Distraction and not enough sleep are the story of my life right now! When my children can't find me at any time (because I'm actually hiding from them!) they know to check the computer desk first, and then proceed to knocking on the bathroom door. And while it's not 2 a.m. (yet), I know exactly what she means, although I haven't considered emailing myself before..  hmmm...  The other tips are good ones, too, so read the whole post! She and I seem to have much in common, as she wrote this post while her husband was away for two weeks (ditto) and he is also an introvert.

In the post "I Just Want to Be Alone: Confessions of an Introverted Mom," (ooh, sounds good) she begins with "I love my husband and daughter dearly, but sometimes the sights and sounds of them make me want to scream." (ooh, sounds even better!) This is a short post, but that quote alone made it worthwhile reading, especially when she talks about wanting to kick them out. ;)

Saw on Pinterest, and then doctored it up a little :)
 I just returned to my desk after being interrupted by my ever-so-clingy toddler who woke up wanting me to lie down with him in his bed so he could go back to sleep. I won't say too much about my lovely children here, but my baby boy has literally been attached to my hip for over two years now. He needs my presence to help him sleep, poop, and just about everything he does. He falls asleep squeezing my thumb, which kind of hurts. He melts my heart with his big blue eyes... which is a good thing, because my hip is starting to hurt and he drives me absolutely crazy sometimes! The good news is he is beginning to venture out of my shadow more and more, and he enjoys playing alone more than his five year old sister. I suspect he is an introvert, and we will be good friends one day. My little princess is intelligent, talkative, energetic, emotional, inquisitive, and creative... in a word, exhausting. She's also so observant and highly sensitive, that she requires a lot of sleep and down time (phew!) so that balances it out I guess. I highly doubt that she's an introvert. We will also be very good friends, and I suspect that when she's out on her own, she will call me every day, at least once a day, forever. They are so young and precious, too young to understand my need for alone time. Too young to be away from me for very long. I understand this, and try my best to put myself on hold. Self-sacrifice is what motherhood is all about when they are this little, but I secretly look forward to the days when they want their space (so I can have mine back.) I truly love these "little years" though, and wouldn't change them for anything. I try to enjoy them, chaos and all. Oh wait, did I mention that my daughter was talking in her sleep a few minutes ago....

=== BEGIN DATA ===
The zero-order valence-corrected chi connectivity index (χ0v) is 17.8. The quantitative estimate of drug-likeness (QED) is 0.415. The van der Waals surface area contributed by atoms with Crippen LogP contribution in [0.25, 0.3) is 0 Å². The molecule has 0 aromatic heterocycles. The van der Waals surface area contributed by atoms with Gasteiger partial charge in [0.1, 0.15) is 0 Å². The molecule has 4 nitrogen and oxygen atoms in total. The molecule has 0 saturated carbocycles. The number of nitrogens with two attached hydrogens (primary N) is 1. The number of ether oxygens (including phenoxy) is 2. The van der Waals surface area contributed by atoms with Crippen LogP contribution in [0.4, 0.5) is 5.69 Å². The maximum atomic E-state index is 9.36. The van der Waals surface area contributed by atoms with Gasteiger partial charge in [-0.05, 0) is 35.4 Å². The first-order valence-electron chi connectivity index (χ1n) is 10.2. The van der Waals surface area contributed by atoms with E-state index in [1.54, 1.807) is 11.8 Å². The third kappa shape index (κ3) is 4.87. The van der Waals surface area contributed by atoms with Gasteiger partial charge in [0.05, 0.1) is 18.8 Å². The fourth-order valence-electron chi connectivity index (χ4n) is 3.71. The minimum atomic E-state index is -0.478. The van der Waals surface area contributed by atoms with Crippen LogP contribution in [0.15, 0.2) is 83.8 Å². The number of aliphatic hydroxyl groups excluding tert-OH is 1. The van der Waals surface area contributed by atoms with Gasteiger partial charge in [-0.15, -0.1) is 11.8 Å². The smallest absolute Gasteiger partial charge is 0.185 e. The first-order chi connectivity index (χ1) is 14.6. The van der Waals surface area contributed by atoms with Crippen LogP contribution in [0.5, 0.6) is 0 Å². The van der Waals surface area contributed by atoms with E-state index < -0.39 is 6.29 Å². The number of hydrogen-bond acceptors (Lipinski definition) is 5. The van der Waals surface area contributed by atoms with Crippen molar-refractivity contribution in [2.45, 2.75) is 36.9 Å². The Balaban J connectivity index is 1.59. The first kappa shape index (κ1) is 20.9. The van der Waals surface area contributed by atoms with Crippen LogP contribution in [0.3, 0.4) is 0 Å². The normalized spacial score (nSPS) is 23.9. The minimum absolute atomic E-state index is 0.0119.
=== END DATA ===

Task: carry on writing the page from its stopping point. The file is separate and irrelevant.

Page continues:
Speaking of children, the mom at has several posts about telling kids what an introvert is, and her own list of confessions here. I'll warn you that she's a little edgy, but I did find the information helpful.

Now here is a really helpful post! This mom gives some more practical tips for being a "happy introverted mom"and she has four children, and she homeschools! Yay for her! :) Find her post here. Like me, she also loves Charlotte Mason's educational methods. CM is actually very introvert-friendly now that I think about it. I am still trying to implement more and more of her wisdom into our homeschool, which has been a little difficult while living in a big city instead of the English countryside... but I'm not giving up! ;)

I know this post is getting too long (but you should expect that from me by now!) I definitely have to share this one, which is excellent and covers the bases the others may have left out. In Motherhood: The Introvert's Challenge, this mother of five not only talks about the needs of the introvert, but also the weaknesses and sins of the introvert (of which there are many, so I'm glad she puts it out there!) To sum it up, she divides this post into The Tug (to be more like extroverted moms), The Guilt (from wanting to get away from your children), The Temptations (making excuses for sin, laziness, not making time for your spouse or G-d, self-pity) I don't know about you, but I'm guilty of ALL OF THOSE! That's what has driven me to compose this post in the first place. Thankfully, she doesn't stop there. She also gives The Solution ("recognize your weakness and remember the Gospel") which is beautifully stated: